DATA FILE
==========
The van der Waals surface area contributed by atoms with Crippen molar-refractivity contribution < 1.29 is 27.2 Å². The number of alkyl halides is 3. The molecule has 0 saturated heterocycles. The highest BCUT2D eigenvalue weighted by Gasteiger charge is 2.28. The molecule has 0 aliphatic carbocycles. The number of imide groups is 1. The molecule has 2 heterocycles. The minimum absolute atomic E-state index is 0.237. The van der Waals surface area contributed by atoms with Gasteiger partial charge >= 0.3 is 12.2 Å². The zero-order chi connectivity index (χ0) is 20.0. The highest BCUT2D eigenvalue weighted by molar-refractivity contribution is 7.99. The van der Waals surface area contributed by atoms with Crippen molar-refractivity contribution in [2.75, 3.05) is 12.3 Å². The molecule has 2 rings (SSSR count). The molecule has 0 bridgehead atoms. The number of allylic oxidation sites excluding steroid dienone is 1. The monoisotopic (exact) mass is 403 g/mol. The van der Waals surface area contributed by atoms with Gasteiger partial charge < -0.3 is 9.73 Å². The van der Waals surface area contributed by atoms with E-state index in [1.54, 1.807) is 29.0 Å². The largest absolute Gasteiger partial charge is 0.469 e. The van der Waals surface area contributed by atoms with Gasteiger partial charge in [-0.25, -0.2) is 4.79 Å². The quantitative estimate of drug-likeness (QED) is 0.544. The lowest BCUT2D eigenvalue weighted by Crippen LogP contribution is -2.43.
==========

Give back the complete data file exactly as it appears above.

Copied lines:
The van der Waals surface area contributed by atoms with Crippen molar-refractivity contribution < 1.29 is 27.2 Å². The number of alkyl halides is 3. The molecule has 0 saturated heterocycles. The highest BCUT2D eigenvalue weighted by Gasteiger charge is 2.28. The molecule has 0 aliphatic carbocycles. The number of imide groups is 1. The molecule has 2 heterocycles. The minimum absolute atomic E-state index is 0.237. The van der Waals surface area contributed by atoms with Gasteiger partial charge >= 0.3 is 12.2 Å². The zero-order chi connectivity index (χ0) is 20.0. The highest BCUT2D eigenvalue weighted by molar-refractivity contribution is 7.99. The van der Waals surface area contributed by atoms with Crippen molar-refractivity contribution in [2.75, 3.05) is 12.3 Å². The molecule has 2 rings (SSSR count). The molecule has 0 bridgehead atoms. The number of allylic oxidation sites excluding steroid dienone is 1. The monoisotopic (exact) mass is 403 g/mol. The van der Waals surface area contributed by atoms with Gasteiger partial charge < -0.3 is 9.73 Å². The van der Waals surface area contributed by atoms with E-state index in [1.54, 1.807) is 29.0 Å². The largest absolute Gasteiger partial charge is 0.469 e. The van der Waals surface area contributed by atoms with Gasteiger partial charge in [-0.25, -0.2) is 4.79 Å². The quantitative estimate of drug-likeness (QED) is 0.544. The lowest BCUT2D eigenvalue weighted by Crippen LogP contribution is -2.43.